Fifty seven percent of employees quit their jobs because of a bad boss. Another 14 percent have left multiple jobs because of poor management. What are often called “soft skills” turn out to be key learnings for those in management – especially if you’re new to running a business. Active listening, empathy, encouragement, communication, and compromise are just a few skills you should consider developing as you step into a leadership role.
As a business owner, your employees, vendors and clients will all look to you as a reflection of the business as a whole. From day one, work to set a clear, consistent vision for your team. Communicate often and effectively, give and receive feedback, and know how to execute.
How do you grow leadership skills? Fortunately, there are a lot of resources for you.
- Online training and courses, like these LinkedIn offerings.
- Peer to peer organizations, like Entrepreneurs’ Organization.
- Small business mentoring, which SCORE can help you find.
5. Failure to Adapt
It’s no secret that small businesses suffered during the 2020 COVID-19 pandemic. There were, and still continue to be, small businesses that failed through little fault of their own. However, many businesses succeeded by smartly pivoting their business model. New or adjusted business models kept many businesses running during times of no or limited in-person occupancy. Restaurants moving to deliveries or gyms adopting digital fitness classes ensured money came in. During the coronavirus pandemic, businesses who couldn’t pivot quickly or refused to adapt to the ‘new normal’ suffered. But many businesses with flexible models and management that opted for innovative thinking managed to make it through.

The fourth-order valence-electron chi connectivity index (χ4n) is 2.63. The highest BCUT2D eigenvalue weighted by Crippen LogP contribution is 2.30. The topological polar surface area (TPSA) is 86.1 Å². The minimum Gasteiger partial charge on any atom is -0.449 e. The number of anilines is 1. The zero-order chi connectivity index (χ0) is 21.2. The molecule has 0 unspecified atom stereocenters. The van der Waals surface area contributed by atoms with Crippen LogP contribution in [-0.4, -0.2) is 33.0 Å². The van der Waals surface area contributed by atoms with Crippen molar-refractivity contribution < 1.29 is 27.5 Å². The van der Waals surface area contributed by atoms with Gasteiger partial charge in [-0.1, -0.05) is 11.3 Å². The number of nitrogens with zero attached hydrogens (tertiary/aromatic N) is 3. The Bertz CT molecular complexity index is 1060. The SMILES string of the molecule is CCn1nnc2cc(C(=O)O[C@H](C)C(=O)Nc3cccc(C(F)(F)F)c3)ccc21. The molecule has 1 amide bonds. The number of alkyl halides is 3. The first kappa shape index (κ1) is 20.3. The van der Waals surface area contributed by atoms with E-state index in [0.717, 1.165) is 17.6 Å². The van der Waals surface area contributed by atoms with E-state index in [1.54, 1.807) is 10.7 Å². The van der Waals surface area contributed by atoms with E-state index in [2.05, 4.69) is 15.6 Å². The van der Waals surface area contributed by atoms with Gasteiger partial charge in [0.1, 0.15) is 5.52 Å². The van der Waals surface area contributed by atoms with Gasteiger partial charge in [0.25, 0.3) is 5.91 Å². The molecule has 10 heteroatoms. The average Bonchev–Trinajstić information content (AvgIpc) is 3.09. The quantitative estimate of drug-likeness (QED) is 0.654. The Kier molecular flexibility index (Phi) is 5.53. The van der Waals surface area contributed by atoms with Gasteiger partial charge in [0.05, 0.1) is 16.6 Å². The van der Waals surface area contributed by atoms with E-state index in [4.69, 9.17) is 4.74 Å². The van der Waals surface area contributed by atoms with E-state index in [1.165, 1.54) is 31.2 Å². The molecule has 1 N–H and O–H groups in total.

Change is a constant, so it can be dangerous to grow complacent. Even if things are going well with your business at the moment, being unprepared or unwilling to adjust can be dangerous. Regularly looking to improve your processes, tweak your business model, and innovate your product or services all help you prepare for future success – and protect against future change. Former Intel CEO Andy Grove once said, “Success breeds complacency. Complacency breeds failure. Only the paranoid survive.” It’s a cautionary reminder that success isn’t everlasting – it’s an ongoing effort.
Your keys to avoid why small businesses fail:
- Start smart
- Have a plan
- Manage your financials closely
- Learn from common mistakes
- Develop as a leader
- Know what’s happening in your business
- Never grow complacent
- Be eager for change
It’s true, some small businesses will fail. But a fear of failure shouldn’t stop you from pursing your dreams of small business ownership. Even in times of challenge, like a worldwide pandemic, there’s opportunity to succeed.